Wednesday, August 17, 2011

Tab completes my life

Sorry for the somewhat awkward title. I just couldn't resist the geeky pun, and couldn't come up with a better phrase to express it. Hope you got the short message from the title. Also please forgive the awful (or awesome?) prose below. I've always wanted to write a post like this :)

Having been a happy Linux user for the past year-and-a-half, I respect the art of command line-fu. The most useful, yet simple, trick in the bag of the CLI ninja is, of course, the all-powerful Tab key. In one stroke - literally - it can help him type even the longest of commands with minimal key presses. I just love going ..<Tab>..<Tab>..<Tab><Enter> on my terminal, commands flowing at the speed of thought.

Now I'm so used to it, I expect it to be present everywhere - my browser, my text editor, in git commands, in the python interactive interpreter. Basically, I expect my computer to do its job - that is, helping me out while I try to do mine. That does not happen easily, however. So I set out on a quest - to try to have some form of Tab-completion in as many programs as possible. Below, I chronicle my journey, for the benefit of the traveller seeking the same end :-

The Switch from Bash to Zsh:
All Linuxes come with the same default shell: bash. However, there's another shell out there - zsh - which is little known, but extremely powerful. It's the first step from CLI apprentice to CLI productivity master. There are some excellent plugins available for zsh which add tab completion for many commands like git, pip, gem, and kill along with some bonuses. It'll also help you out with many other small things, like ignoring case and correcting spelling mistakes.

If you're thinking to try out zsh, I'd recommend installing Oh My Zsh! first thing after you install zsh itself. It'll make it much easier to set up zsh to your liking, replete with themes, plugins, and aliases. Also, as it turns out, the $RPS1 environment variable, along with the git support in Oh My Zsh!, pretty much renders my alternative (and very useful) bash prompt obsolete.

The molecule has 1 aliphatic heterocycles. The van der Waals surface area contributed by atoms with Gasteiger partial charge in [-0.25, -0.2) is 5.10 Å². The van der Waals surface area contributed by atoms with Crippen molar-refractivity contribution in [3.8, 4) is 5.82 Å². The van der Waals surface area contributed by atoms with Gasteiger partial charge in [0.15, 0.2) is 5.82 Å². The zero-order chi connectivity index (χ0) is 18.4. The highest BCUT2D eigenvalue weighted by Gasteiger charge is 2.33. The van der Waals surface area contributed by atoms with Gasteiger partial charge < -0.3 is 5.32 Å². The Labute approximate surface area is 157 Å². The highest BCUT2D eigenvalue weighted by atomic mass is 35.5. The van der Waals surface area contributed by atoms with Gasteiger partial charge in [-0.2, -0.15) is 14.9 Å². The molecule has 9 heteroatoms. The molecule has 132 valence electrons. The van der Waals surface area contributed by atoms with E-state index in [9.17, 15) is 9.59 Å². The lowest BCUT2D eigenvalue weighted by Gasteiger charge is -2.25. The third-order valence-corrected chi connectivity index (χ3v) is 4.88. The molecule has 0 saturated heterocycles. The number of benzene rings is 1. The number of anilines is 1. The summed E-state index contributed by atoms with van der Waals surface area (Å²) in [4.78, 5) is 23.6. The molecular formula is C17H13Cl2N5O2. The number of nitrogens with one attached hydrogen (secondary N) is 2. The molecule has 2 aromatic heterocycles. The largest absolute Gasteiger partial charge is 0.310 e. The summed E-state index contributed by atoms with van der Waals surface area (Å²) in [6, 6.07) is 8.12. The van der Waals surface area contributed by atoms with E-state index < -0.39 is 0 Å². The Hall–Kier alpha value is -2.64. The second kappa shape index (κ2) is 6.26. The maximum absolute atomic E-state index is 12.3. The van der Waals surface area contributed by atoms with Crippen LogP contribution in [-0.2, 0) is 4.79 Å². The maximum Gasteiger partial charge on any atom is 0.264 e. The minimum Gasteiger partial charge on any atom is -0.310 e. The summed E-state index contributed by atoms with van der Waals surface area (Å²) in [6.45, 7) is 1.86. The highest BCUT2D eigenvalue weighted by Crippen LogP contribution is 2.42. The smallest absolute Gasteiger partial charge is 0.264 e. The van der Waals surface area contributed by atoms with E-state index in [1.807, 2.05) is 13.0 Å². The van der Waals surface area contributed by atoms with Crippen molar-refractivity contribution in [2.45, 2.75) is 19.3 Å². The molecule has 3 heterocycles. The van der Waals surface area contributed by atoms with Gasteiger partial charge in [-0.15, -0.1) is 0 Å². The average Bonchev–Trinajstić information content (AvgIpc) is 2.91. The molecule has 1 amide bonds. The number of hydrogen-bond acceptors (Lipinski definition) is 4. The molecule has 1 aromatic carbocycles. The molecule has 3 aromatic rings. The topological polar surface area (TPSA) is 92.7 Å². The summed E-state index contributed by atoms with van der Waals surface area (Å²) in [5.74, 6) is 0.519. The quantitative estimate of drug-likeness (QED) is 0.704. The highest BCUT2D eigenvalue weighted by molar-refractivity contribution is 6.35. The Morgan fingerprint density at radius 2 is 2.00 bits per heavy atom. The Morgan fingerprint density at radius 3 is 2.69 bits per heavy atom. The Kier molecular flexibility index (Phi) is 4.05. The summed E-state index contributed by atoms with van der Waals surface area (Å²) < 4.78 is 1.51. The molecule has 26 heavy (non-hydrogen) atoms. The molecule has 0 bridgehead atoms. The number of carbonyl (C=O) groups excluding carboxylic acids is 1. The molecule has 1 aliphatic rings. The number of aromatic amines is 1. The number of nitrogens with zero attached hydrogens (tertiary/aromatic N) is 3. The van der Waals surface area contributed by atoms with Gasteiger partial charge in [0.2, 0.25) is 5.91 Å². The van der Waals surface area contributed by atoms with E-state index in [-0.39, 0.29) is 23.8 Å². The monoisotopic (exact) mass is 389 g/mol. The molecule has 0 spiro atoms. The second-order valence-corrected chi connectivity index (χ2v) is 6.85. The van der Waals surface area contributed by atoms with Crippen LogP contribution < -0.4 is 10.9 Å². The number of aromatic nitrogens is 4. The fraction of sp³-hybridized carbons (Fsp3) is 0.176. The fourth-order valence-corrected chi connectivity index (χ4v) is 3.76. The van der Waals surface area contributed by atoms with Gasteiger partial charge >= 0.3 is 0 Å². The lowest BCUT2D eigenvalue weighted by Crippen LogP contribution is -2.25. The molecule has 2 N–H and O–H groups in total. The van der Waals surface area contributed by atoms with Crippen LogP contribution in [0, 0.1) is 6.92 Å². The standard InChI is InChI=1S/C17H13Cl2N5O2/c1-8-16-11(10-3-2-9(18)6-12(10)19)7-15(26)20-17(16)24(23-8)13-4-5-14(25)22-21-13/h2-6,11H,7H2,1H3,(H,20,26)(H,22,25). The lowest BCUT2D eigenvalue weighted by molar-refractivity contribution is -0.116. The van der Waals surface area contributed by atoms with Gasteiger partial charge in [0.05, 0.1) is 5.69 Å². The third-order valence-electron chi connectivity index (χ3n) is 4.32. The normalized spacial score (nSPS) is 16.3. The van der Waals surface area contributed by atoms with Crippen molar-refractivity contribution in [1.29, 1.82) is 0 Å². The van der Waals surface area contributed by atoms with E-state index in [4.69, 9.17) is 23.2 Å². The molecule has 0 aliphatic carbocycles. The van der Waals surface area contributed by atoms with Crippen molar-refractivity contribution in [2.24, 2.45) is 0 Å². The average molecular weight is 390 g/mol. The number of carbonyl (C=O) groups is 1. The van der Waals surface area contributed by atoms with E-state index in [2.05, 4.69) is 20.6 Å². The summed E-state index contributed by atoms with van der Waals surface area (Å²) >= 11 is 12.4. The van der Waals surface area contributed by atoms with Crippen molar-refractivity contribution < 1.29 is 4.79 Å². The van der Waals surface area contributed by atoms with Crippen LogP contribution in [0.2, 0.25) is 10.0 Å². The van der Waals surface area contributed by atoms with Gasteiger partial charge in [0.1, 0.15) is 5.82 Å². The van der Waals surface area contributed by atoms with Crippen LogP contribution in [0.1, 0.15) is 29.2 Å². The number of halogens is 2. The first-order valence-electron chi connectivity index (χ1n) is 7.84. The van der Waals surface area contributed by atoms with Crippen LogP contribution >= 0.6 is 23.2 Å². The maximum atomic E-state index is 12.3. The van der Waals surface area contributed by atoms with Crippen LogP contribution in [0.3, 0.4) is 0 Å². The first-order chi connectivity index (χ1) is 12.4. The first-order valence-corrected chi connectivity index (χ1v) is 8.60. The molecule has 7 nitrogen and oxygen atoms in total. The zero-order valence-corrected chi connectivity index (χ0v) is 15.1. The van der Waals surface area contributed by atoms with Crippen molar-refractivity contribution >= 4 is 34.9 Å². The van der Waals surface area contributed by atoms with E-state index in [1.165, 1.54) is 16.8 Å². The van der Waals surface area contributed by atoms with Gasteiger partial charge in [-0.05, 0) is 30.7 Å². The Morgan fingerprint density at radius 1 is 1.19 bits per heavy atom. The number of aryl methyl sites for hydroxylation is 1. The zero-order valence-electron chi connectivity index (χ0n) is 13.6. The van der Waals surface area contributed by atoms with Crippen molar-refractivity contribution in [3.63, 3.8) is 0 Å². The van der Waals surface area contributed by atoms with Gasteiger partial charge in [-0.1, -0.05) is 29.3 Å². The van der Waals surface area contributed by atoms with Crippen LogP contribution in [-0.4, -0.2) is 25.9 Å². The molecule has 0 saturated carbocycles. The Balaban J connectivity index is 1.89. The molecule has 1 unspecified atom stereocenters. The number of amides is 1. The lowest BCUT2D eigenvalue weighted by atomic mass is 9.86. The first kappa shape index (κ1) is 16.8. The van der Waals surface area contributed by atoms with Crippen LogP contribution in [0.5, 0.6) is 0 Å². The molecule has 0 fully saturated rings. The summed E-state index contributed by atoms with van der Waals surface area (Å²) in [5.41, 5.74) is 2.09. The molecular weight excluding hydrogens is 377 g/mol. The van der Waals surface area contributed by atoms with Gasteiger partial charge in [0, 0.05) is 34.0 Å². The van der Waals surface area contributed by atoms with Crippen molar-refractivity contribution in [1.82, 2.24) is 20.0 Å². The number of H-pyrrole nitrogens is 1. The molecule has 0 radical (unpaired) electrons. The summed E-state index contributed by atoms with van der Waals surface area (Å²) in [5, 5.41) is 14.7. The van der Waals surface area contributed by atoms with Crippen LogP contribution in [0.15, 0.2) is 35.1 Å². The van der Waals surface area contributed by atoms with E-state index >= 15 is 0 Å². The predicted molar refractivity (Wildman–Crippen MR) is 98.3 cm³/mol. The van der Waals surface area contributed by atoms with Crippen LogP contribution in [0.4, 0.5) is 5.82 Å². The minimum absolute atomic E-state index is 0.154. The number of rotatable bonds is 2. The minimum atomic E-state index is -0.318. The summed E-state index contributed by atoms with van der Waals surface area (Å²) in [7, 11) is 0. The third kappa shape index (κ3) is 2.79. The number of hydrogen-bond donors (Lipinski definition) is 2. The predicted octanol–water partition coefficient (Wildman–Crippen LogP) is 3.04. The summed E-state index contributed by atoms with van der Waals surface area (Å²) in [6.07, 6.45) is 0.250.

The Text Editor:
Since I'm a die-hard Emacs user, this section's a bit biased. For Emacs, I use Auto Complete Mode. It's fairly easy to setup, and blazing fast once you get used to it. Note that this is not code completion, it's simple, cross-buffer word completion, so it'll suggest words based on what's in the rest of the buffer, or in other open buffers. I find this better than code completion for the simple reason that code completion would require me to install separate plugins for each language I use, while on the other hand, word completion is universally effective, if not as accurate. Heck, it even works in comments. Combine that with YASnippet, and you'll find yourself with one finger on the Tab key nearly perpetually, and code flowing from your fingers.

Oh, and let's not forget ido-mode. It's the coolest, dead-simplest Emacs plugin ever.

For Vim users who feel left out, a quick Google search yields this.

The Interactive Interpreters (Python and Ruby):
I hated it when I fired up python the first time and it didn't offer Tab-completion. I later understood that since whitespace is significant in Python, completion is not enabled by default in the interpreter (or the Python REPL, in purist-speak). I figured spaces could be used for indentation just as easily as tabs, so I enabled completion using this .pythonrc. It's not like I miss tabs for indentation now.

Coming to irb (the Ruby interpreter), you can have Tab-completion and syntax highlighting in it using the wirble gem and a .irbrc. Pretty straight forward, supremely effective, no down-sides.

The Browser:
Not much to say here. Probably the only thing you can Tab-complete in a browser is URLs, which the latest versions of Firefox and Chrome already do, anyway (it's not true, CLI-style tab-completion; just passable). If you want word completion too and you're on a recent version of Firefox, use this addon. Or, if you're using an older Firefox version, you could try this one.

Here ended my quest. Let your chronicles and criticisms be outlined in the comments below.